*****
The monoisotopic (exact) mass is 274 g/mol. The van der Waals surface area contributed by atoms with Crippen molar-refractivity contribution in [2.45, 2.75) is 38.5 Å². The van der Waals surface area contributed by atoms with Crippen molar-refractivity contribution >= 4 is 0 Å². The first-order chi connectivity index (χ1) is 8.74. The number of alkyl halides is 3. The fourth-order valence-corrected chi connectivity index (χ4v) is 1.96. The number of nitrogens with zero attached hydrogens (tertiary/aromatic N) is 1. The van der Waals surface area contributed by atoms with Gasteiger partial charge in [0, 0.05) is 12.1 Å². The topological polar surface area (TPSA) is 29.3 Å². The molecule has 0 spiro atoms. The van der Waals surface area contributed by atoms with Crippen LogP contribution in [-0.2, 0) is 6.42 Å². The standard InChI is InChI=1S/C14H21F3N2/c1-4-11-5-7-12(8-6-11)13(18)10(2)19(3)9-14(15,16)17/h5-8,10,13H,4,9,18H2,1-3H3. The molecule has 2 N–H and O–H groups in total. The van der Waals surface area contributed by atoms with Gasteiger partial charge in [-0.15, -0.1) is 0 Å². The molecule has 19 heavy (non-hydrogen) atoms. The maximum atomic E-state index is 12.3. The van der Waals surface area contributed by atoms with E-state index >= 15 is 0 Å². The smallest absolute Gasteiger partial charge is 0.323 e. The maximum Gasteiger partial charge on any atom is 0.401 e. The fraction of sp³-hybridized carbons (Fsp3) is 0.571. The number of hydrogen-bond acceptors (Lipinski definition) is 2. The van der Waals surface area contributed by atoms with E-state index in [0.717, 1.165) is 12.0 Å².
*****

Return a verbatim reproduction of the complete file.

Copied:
The monoisotopic (exact) mass is 274 g/mol. The van der Waals surface area contributed by atoms with Crippen molar-refractivity contribution in [2.45, 2.75) is 38.5 Å². The van der Waals surface area contributed by atoms with Crippen molar-refractivity contribution >= 4 is 0 Å². The first-order chi connectivity index (χ1) is 8.74. The number of alkyl halides is 3. The fourth-order valence-corrected chi connectivity index (χ4v) is 1.96. The number of nitrogens with zero attached hydrogens (tertiary/aromatic N) is 1. The van der Waals surface area contributed by atoms with Gasteiger partial charge in [0, 0.05) is 12.1 Å². The topological polar surface area (TPSA) is 29.3 Å². The molecule has 0 spiro atoms. The van der Waals surface area contributed by atoms with Crippen LogP contribution in [-0.2, 0) is 6.42 Å². The standard InChI is InChI=1S/C14H21F3N2/c1-4-11-5-7-12(8-6-11)13(18)10(2)19(3)9-14(15,16)17/h5-8,10,13H,4,9,18H2,1-3H3. The molecule has 2 N–H and O–H groups in total. The van der Waals surface area contributed by atoms with Gasteiger partial charge in [-0.15, -0.1) is 0 Å². The molecule has 19 heavy (non-hydrogen) atoms. The maximum atomic E-state index is 12.3. The van der Waals surface area contributed by atoms with E-state index >= 15 is 0 Å². The smallest absolute Gasteiger partial charge is 0.323 e. The maximum Gasteiger partial charge on any atom is 0.401 e. The fraction of sp³-hybridized carbons (Fsp3) is 0.571. The number of hydrogen-bond acceptors (Lipinski definition) is 2. The van der Waals surface area contributed by atoms with E-state index in [0.717, 1.165) is 12.0 Å².